The adjective “context free” is used for CFG’s because a rule of the form \(v \mapsto a\) means that we can always replace \(v\) with the string \(a\), no matter what is the context in which \(v\) appears. More generally, we might want to consider cases where the replacement rules depend on the context. This gives rise to the notion of general (aka “Type 0”) grammars that allow rules of the form \(a \Rightarrow b\) where both \(a\) and \(b\) are strings over \((V \cup \Sigma)^*\). The idea is that if, for example, we wanted to enforce the condition that we only apply some rule such as \(v \mapsto 0w1\) when \(v\) is surrounded by three zeroes on both sides, then we could do so by adding a rule of the form \(000v000 \mapsto 0000w1000\) (and of course we can add much more general conditions). Alas, this generality comes at a cost - general grammars are Turing complete and hence their halting problem is uncomputable. That is, there is no algorithm \(A\) that can determine for every general grammar \(G\) and a string \(x\), whether or not the grammar \(G\) generates \(x\).
The Chomsky Hierarchy is a hierarchy of grammars from the least restrictive (most powerful) Type 0 grammars, which correspond to recursively enumerable languages (see Exercise 8.10) to the most restrictive Type 3 grammars, which correspond to regular languages. Context-free languages correspond to Type 2 grammars. Type 1 grammars are context sensitive grammars. These are more powerful than context-free grammars but still less powerful than Turing machines. In particular functions/languages corresponding to context-sensitive grammars are always computable, and in fact can be computed by a linear bounded automatons which are non-deterministic algorithms that take \(O(n)\) space. For this reason, the class of functions/languages corresponding to context-sensitive grammars is also known as the complexity class \(\mathbf{NSPACE}O(n)\); we discuss space-bounded complexity in Chapter 16). While Rice’s Theorem implies that we cannot compute any non-trivial semantic property of Type 0 grammars, the situation is more complex for other types of grammars: some semantic properties can be determined and some cannot, depending on the grammar’s place in the hierarchy.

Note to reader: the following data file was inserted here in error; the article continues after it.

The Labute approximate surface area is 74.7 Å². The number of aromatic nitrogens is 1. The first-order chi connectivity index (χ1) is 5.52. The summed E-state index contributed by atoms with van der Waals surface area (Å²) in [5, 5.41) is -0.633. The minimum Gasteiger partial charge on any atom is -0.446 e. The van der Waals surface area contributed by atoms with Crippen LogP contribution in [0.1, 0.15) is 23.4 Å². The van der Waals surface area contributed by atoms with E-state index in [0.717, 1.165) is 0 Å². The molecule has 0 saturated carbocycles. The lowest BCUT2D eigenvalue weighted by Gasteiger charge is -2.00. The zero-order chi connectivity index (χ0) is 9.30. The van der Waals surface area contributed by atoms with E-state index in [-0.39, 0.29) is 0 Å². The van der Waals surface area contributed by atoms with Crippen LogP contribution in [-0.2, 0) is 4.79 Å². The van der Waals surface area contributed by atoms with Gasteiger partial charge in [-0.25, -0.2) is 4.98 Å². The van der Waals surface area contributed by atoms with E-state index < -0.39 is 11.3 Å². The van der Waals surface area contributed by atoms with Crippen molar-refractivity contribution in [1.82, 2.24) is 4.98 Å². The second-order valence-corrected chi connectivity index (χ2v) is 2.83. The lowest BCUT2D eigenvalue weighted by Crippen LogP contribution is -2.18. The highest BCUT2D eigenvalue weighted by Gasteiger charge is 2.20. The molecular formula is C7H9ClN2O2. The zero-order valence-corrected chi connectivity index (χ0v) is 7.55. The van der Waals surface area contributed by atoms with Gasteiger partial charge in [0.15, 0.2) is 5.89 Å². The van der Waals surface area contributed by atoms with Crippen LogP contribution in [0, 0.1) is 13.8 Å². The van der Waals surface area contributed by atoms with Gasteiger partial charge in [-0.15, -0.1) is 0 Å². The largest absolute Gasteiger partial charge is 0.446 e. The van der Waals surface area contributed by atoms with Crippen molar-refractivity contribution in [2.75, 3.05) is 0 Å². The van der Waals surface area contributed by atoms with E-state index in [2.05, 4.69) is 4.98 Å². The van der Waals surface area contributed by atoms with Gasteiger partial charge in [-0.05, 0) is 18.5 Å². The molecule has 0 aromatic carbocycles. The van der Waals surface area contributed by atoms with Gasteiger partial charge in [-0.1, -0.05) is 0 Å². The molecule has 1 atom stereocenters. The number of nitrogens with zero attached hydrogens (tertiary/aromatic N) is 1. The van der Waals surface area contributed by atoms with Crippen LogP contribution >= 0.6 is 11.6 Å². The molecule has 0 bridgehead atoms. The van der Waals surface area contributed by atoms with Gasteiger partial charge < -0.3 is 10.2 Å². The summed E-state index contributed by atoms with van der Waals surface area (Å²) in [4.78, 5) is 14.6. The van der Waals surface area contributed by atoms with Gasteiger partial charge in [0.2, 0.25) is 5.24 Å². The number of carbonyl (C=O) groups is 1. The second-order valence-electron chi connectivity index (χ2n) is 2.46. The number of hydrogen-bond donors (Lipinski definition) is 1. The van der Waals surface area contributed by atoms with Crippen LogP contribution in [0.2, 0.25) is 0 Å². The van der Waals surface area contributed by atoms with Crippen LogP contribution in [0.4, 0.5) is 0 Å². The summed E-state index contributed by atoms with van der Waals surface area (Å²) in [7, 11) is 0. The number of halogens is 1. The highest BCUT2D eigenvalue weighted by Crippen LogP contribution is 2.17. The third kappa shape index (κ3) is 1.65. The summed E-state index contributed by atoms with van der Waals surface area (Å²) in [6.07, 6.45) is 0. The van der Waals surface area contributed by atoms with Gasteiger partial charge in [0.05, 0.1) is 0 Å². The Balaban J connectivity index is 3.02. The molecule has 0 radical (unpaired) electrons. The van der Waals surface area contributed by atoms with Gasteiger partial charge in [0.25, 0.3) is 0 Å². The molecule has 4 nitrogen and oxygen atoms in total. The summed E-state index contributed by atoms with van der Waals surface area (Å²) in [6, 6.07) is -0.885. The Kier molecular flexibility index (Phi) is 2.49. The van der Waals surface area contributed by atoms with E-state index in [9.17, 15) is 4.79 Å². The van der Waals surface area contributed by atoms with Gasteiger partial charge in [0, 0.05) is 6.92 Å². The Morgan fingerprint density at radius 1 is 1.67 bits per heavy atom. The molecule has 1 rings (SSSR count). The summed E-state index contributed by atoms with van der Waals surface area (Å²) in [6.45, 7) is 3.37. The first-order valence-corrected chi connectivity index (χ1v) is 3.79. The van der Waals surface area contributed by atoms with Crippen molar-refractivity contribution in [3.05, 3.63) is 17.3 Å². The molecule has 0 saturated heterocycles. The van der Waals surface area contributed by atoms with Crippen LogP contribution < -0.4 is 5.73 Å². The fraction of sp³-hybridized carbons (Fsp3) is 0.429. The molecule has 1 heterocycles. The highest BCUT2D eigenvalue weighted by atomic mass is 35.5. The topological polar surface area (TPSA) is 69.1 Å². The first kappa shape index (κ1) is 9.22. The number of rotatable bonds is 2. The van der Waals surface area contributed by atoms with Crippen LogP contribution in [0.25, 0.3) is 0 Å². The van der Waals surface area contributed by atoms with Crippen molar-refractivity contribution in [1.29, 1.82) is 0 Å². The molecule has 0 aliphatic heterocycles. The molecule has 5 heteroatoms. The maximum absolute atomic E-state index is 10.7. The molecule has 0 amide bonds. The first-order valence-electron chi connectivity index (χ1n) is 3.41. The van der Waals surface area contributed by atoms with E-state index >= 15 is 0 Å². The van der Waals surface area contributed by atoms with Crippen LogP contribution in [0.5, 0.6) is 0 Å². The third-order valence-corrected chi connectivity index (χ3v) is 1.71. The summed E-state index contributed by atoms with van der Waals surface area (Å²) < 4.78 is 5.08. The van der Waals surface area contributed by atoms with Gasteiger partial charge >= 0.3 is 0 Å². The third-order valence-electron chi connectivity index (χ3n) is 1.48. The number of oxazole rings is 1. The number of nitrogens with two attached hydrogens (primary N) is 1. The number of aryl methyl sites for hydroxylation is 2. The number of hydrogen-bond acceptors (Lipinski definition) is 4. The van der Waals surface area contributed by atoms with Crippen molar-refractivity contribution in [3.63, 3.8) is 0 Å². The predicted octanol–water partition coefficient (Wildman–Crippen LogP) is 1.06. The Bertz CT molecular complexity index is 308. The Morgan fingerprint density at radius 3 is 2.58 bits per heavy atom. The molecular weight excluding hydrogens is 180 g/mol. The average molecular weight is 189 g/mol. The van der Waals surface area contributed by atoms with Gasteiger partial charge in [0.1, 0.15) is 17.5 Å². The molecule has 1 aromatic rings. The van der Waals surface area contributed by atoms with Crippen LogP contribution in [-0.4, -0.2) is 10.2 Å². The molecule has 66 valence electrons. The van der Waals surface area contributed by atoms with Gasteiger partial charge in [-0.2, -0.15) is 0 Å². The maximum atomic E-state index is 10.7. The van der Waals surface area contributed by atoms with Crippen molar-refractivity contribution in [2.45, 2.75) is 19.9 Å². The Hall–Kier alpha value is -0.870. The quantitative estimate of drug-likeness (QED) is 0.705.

We use function notation in this book, but other texts often use the notion of languages, which are sets of strings. In that notation a language \(L \subseteq \Sigma^*\) is called regular if and only if the corresponding function \(F_L\) is regular, where \(F_L:\Sigma^* \rightarrow \{0,1\}\) is the function that outputs \(1\) on \(x\) iff \(x\in L\).
As in the case of Definition 9.3 we can also use language rather than function notation and say that a language \(L \subseteq \Sigma^*\) is context free if the function \(F\) such that \(F(x)=1\) iff \(x\in L\) is context free.
Try to see if you can “embed” in some way a function that looks similar to \(\ensuremath{\mathit{MATCHPAREN}}\) in \(\ensuremath{\mathit{SYN}}\), so you can use a similar proof. Of course for a function to be non-regular, it does not need to utilize literal parentheses symbols.
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Compiled on 01/10/2020 12:11:56
Copyright 2019, Boaz Barak.